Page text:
Double-sided list of food

One in English, one in French

Language barrier

How Visual Communication can help in a doctor’s office?

Doctors could improve health education and their communication with patients by adding simple graphics in their handouts.

The other day, one of the seniors at my English Conversation Circle brought to my attention an important point. His doctor gave him a large document with instructions to eat more food containing potassium. One side of this document was in English, the other was in French. The size of the document was 11x17 inches, folded in 3. It was big and scary. The man was worried and klueless.

It was jus a list of food, and the only thing preventing this man from eating food with more potassium was the fact that he could not read the list he was handed.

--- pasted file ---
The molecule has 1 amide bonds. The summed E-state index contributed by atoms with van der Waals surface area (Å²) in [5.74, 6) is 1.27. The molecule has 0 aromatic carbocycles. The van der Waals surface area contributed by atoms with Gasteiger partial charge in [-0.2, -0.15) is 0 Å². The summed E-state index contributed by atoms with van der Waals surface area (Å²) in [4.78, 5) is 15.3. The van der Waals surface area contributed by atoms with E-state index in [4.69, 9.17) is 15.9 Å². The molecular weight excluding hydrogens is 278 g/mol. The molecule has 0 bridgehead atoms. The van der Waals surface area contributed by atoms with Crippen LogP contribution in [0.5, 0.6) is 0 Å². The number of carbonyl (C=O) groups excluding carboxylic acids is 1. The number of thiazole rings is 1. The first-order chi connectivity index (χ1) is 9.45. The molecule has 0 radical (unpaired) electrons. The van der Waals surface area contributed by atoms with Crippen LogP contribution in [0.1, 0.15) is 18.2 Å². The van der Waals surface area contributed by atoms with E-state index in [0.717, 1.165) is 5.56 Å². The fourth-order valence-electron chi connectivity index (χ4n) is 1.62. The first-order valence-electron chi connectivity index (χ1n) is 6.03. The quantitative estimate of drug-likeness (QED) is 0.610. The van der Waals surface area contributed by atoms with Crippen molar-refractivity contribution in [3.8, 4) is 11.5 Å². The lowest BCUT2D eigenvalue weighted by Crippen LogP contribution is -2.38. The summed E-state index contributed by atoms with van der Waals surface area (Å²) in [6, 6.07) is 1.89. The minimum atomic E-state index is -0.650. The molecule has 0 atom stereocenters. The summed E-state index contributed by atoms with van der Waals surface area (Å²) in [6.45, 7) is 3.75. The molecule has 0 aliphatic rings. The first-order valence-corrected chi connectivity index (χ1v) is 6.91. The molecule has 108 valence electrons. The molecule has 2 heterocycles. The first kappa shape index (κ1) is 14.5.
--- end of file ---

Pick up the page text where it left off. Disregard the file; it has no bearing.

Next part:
Now here’s the problem in communication

The standard resources, just like this food list, are being distributed by the care provider to patients with different levels of Language integration.

Those Standard resources are specifically designed for the fully integrated, (people who understand the language) because they usually don’t contain any graphics.

They usually contain just text so people  who don’t always understand the text are not always getting the resources that they require.

Using illustrations can fix the problem

Concider including small pictures in a list of fruits and vegetables or handouts, so a patient can see what those are. A piece of paper is useless if handed to a person who can’t read it. Visual language can easily be incorporated into the existing resources. It would help in eductating patients as well as building better doctor-patient relationships.